English Ivy in pot on porchEnglish ivy (Hedera helix) is a climbing plant that can often be seen climbing the stonework of large old country houses in England and other parts of Europe.

Ivy will climb on almost any surface by means of small roots that grow along the stems.

It will also creep along the ground and grow around just about anything.

Ivy is very easy to maintain and adds to the atheistic look of any porch.

Hosta

Hosta comes in different varieties and makes a lovely porch plant.

Hosta
Hosta Aureomarginata

My favorite for enclosed shady areas is ‘Aureomarginata’ Hosta because of its look and how it reacts to shade.

This hosta has lovely, yellow trim on its evergreen foliage which bursts with beautiful lavender blooms in late summer.

Hosta thrives in pots and containers.

The Aureomarginata variety has flowers that open into a vase-like shape, allowing its wavy, heart-shaped leaves to arch downwards.

Hosta plants should be well watered and their soil should not be allowed to go dry.

Double Impatiens

Impatiens (Impatiens wallerana) are a flowering plant that comes in a different sizes, colors and flower styles.

double impatiensAll Impatiens are shade-tolerant but my favorite is the double-petaled varieties such as Carousel (I. wallerana “Carousel”) and Rosette (I. wallerana “Rosette”) that strongly resemble roses but are much easier to care-for.

Double impatiens are annuals and they will grow and flower in almost all areas as they are very climate tolerant.

These plants will thrive in a shaded porch but they do need to be watered regularly and they will also require feed.

As these plants require very little maintenance except watering using a simple spike feed will ensure the plant gets all the nutrients it needs year-long without you having to maintain its feed schedule.

You can get plants with different blooms that include white, red, pink and purple tones.

Carex ‘Toffee Twist’

Toffee Twist is a bit of an acquired taste.

Toffee TwistIf you like the feel of “spaghetti westerns” or love the more arid parts of the country Carex Toffee Twist may just be up your alley.

With slender bronze and green foliage Toffee Twist is actually a cool-season grass rather than a plant.

Because it is a cool-season grass its active growth cycle is in early spring and fall.

Even though it gives the appearance of a dry weather plant it requires moist, but well drained, soil.

It is very easy to maintain.

Primula

Primula in potPrimula is a semi-evergreen perennial that blooms upright in a variety of colors on long stems.

Its leaves grow in a natural basal rosette arrangement (a very popular arrangement that is replicated by florists) and its blooms fill the pot.

Primula grow well on the porch and are very easy to maintain.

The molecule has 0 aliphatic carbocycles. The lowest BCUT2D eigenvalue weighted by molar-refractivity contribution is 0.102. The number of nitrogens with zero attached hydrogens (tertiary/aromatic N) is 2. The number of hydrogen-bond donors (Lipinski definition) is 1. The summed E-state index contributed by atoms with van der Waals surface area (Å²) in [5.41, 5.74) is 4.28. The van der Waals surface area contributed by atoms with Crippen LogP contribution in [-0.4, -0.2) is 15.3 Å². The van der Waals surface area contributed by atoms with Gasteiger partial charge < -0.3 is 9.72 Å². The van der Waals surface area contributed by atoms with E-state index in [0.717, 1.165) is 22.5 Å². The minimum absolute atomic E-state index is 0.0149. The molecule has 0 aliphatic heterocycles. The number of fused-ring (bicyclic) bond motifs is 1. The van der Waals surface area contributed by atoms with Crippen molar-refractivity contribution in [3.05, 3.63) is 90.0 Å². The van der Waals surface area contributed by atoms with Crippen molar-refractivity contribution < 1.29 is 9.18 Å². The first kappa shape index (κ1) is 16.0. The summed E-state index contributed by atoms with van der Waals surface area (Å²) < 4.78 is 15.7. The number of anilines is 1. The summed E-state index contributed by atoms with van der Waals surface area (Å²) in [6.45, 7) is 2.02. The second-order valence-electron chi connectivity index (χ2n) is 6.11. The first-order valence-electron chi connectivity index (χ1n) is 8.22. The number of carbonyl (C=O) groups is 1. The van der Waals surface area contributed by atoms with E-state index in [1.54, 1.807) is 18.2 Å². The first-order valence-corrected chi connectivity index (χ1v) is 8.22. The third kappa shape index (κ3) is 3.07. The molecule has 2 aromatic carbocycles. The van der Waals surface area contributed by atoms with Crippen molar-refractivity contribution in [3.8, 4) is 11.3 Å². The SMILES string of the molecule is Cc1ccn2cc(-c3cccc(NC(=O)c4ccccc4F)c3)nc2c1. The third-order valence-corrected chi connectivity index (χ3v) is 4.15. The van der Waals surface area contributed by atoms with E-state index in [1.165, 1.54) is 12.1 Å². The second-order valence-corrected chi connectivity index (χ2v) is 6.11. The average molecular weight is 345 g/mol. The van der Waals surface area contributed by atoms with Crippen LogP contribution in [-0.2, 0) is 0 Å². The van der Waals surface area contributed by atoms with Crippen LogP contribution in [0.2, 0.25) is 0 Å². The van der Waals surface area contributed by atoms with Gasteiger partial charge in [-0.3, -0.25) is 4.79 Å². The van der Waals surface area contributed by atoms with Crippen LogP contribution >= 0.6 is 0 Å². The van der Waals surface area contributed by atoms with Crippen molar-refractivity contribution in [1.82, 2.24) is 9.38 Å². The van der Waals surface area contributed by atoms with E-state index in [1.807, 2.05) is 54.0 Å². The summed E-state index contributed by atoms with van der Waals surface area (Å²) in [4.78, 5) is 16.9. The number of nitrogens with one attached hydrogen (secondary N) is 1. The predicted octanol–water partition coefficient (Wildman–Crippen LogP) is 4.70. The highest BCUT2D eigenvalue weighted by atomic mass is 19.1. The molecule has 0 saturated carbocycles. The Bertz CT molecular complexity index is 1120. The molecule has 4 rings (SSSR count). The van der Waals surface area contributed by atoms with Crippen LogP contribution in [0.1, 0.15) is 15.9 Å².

They start to bloom as early as the beginning of spring.

Ferns

Ferns are a very popular plant to grow on porches because they adapt so well to the shaded environment and give an earthy feel to the surroundings.

Ferns on porchJust make sure that your porch area is not subjected to heavy wind and driving rain as ferns need to be protected – hence the reason they thrive in porch areas.

Make sure your ferns get just enough water to maintain a moist soil without it being soaked.

Many people use a few inches of organic potting mulch on outdoor potted ferns to help keep them healthy and protect the roots and using it can make a big difference to the health of your plant.

Diamond Frost (Euphorbia)

There are numerous varieties of Euphorbia.

Diamond FrostDiamond frost is popular for porches and is best known for its succulent foliage and beautiful white flowers.

Diamond Frost takes over the pot and will bloom non-stop from first planting right up to the first sign of cold frost.

This Euphorbia is usually planted in sunny spots, where it thrives. However, it will grow very well in partially shaded areas.

So you should aim to place it in areas of the porch that get at least a little bit of sun.

If you have to keep it in full shade then expect the bloom to be somewhat diminished but it will still flower – it just won’t be as dramatic a display.

Cascading Lobelia

cascading LobeliaLobelia is a trailing plant that blooms with a lot of tiny blue flowers from summer through to mid-fall.

Although these are popular garden plants the flowers will actually live longer if placed in partial or full shade.

Cascading lobelia will grow quite happily in a standard pot but if you use a Grecian-type container then the effect will be much more appealing.

There is More

The above list is far from extensive but hopefully it has given you some great ideas for what to use as pot plants on your porch or deck.

Don’t be afraid to mix and match plant varieties and even test a few that may not be traditionally grown in shaded areas.

Then, take a picture and post it in the comments below.